Eddie is playing a Ibanez Destroyer on "You Really Got Me" and the Ibanez Destroyer is made from multiple pieces of wood in the body and the neck. The Greco Destroyer is the same Fujigen made guitar as the Ibanez Destroyer just with different Greco U-2000 pickups instead of the Ibanez Super 70 pickups.

http://www.guitarattack.com/destroyer/destroyer.htm

The multiple pieces of wood didn't worry Eddie as he just painted the whole guitar white (he did other things to it later on as well).

The sound Eddie got on "You Really Got Me" with the Ibanez Destroyer is a sound that a lot of guitarists have tried to copy and it's coming from a guitar body and neck made from multiple pieces of wood.

Getting hung up on how many pieces of wood a guitar is really only for looks and not how the whole guitar sounds and the final sound also depends on the pickups and even the hardware like the Strat springs contributing to the final tone or different bridges etc, amps, speakers, effects and PLAYING TECHNIQUE.

Poor playing technique or style will make any guitar sound bad.

Image
When I was a kid my parents moved a lot, but I always found them. Rodney Dangerfield

Joop
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Orville Les Paul - Collectors nightmare, players dream?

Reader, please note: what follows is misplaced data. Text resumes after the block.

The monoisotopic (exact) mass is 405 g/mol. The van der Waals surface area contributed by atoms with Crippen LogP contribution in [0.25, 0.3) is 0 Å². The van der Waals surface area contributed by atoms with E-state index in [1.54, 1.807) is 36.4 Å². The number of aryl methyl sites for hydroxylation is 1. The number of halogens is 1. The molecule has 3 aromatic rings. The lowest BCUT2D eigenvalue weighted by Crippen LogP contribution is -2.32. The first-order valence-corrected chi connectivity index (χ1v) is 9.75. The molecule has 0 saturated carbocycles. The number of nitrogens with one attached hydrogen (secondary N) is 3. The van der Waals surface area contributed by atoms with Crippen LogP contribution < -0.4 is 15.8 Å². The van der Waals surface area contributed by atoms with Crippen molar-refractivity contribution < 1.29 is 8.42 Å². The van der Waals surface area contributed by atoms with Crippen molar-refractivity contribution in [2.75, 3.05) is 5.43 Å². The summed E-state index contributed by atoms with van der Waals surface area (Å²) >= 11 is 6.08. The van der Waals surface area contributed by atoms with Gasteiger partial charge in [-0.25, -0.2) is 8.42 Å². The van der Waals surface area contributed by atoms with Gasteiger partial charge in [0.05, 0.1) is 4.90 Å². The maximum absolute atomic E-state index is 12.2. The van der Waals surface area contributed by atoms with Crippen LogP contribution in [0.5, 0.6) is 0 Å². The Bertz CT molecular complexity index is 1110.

Post by Joop » Thu Sep 30, 2010 7:25 am

Hi Guys,

I just read the feedback the seller got from the sale of this guitar and the buyer is very pleased with his purchase.

Glad that despite all the confusion and opinions some one has joined the long list of MIJ lovers.

Next topic please.... :o)

Sunny greetings from Portugal!

Joop
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Orville Les Paul - Collectors nightmare, players dream?

Post by Joop » Thu Sep 30, 2010 7:29 am

japanstrat wrote:Well for an example that a lot of people know, just take Eddie Van Halen.

On the first Van Halen Album there is a cover of the Kinks "You Really Got Me" which was released as a single and was a hit.

Eddie is playing a Ibanez Destroyer on "You Really Got Me" and the Ibanez Destroyer is made from multiple pieces of wood in the body and the neck. The Greco Destroyer is the same Fujigen made guitar as the Ibanez Destroyer just with different Greco U-2000 pickups instead of the Ibanez Super 70 pickups.

http://www.guitarattack.com/destroyer/destroyer.htm

The multiple pieces of wood didn't worry Eddie as he just painted the whole guitar white (he did other things to it later on as well).

The sound Eddie got on "You Really Got Me" with the Ibanez Destroyer is a sound that a lot of guitarists have tried to copy and it's coming from a guitar body and neck made from multiple pieces of wood.

Getting hung up on how many pieces of wood a guitar is really only for looks and not how the whole guitar sounds and the final sound also depends on the pickups and even the hardware like the Strat springs contributing to the final tone or different bridges etc, amps, speakers, effects and PLAYING TECHNIQUE.

Poor playing technique or style will make any guitar sound bad.

Image
Couldn't agree with you more... Good guitarist can make ANY thing sound good, bad players will sound awful no matter what they've got in their hands...